May 19, 2022
Case brought over the use of data without the patient's knowledge
Google-owned DeepMind is facing a class-action lawsuit over allegations of misuse of personal information of some 1.6 million individuals.
The claims against the British-based outlet stem from a 2015 partnership it had with the Royal Free London NHS Foundation Trust. DeepMind is alleged to have obtained and used a substantial number of confidential medical records without patients' knowledge or consent.
DeepMind was brought in to develop an app wrapper for an NHS algorithm to alert clinicians to the early signs of acute kidney injury.
In 2017, the U.K.’s data watchdog, the Information Commissioner’s Office (ICO), would go on to find the Royal Free Trust to have breached data protection laws through its work with DeepMind.
Despite the Trust’s sanction, DeepMind avoided trouble as Royal Free had been directly held for sending the company patient data.
Law firm Mishcon de Reya is acting for an individual referred to as Andrew Prismall, who is filing suit on behalf of 1.6 million individuals. The case was filed in the U.K. High Court of Justice of England & Wales.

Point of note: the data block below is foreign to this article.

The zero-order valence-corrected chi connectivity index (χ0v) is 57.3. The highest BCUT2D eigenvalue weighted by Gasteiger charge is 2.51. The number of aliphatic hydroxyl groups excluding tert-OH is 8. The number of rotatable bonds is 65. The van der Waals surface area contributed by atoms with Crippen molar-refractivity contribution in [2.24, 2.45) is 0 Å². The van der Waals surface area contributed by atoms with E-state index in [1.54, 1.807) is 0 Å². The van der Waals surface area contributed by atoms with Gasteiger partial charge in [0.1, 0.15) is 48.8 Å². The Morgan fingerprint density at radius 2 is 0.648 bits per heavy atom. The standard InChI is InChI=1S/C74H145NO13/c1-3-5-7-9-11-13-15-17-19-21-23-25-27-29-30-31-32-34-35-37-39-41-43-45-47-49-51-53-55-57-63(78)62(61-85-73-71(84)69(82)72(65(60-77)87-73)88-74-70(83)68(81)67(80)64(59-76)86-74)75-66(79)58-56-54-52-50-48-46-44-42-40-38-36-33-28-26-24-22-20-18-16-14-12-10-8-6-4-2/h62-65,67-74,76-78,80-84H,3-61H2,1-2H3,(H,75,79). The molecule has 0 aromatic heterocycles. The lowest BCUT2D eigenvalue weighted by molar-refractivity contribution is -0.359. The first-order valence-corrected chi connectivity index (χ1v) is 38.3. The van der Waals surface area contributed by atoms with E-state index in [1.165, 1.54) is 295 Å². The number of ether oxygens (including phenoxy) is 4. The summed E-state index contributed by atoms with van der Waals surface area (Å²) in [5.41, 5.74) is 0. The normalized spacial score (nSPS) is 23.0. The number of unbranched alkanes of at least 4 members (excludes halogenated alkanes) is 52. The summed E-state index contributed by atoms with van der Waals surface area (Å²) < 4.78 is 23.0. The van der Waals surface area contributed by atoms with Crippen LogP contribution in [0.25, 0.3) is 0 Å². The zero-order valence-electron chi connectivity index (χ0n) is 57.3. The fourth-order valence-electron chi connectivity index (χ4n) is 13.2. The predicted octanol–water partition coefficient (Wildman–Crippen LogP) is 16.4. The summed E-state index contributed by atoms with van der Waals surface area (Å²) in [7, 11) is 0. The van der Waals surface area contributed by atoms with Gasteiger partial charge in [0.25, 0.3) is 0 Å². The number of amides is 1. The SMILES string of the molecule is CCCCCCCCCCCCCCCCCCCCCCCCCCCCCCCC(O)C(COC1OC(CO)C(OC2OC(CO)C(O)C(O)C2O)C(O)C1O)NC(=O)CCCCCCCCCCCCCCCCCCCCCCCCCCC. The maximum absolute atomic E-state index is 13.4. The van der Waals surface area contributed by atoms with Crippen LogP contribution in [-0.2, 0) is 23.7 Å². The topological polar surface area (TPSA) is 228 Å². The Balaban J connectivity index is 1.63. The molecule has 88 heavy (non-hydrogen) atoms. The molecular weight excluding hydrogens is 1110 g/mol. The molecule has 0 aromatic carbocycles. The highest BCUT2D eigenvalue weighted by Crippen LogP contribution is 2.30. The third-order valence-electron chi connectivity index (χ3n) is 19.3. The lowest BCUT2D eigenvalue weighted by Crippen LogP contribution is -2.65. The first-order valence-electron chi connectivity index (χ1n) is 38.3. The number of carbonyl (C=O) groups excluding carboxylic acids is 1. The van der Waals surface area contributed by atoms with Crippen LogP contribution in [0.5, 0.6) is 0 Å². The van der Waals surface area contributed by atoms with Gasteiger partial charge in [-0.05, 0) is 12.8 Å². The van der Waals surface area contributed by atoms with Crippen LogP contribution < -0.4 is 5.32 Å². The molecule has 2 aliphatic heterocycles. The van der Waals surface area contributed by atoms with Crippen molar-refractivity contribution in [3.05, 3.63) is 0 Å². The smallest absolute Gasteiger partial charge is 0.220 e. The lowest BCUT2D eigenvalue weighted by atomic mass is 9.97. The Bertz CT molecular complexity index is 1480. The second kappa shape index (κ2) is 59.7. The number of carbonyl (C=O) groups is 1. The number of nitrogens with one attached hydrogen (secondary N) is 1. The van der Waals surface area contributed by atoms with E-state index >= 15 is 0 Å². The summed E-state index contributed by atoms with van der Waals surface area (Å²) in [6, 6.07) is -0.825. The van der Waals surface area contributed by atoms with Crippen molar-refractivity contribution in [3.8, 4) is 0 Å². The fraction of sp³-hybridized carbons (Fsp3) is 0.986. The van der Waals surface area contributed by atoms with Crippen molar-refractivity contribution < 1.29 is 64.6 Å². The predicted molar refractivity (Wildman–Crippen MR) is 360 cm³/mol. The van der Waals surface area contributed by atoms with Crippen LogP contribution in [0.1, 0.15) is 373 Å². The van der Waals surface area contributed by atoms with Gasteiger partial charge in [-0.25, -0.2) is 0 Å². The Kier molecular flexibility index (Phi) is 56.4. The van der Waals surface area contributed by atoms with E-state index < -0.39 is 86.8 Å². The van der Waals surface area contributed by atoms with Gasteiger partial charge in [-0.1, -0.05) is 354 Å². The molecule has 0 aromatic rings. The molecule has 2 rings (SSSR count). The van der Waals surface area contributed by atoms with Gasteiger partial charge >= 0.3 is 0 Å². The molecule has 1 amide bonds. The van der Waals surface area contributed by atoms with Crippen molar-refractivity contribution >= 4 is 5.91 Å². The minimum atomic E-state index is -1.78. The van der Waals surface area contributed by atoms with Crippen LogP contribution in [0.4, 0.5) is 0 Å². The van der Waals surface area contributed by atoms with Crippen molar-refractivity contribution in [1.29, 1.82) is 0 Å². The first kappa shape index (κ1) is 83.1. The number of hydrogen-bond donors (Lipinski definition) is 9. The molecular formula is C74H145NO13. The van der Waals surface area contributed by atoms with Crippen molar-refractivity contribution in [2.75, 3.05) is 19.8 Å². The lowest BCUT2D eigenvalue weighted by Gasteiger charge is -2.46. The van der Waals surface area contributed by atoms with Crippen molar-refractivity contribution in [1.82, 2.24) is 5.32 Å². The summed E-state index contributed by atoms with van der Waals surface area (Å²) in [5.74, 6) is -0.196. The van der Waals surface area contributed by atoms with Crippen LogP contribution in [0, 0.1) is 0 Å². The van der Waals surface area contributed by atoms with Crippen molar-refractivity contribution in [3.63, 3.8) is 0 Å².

Prismall said he was bringing the case against DeepMind and Google as patients’ confidential records were “obtained and used by large tech companies” without their knowledge.
"This claim is particularly important as it should provide some much-needed clarity as to the proper parameters in which technology companies can be allowed to access and make use of private health information,” said Ben Lasserson, Partner at Mishcon de Reya.
Prismall’s action is being funded by a litigation finance agreement with Litigation Capital Management Limited, an alternative asset manager.
AI Business has contacted DeepMind for comment.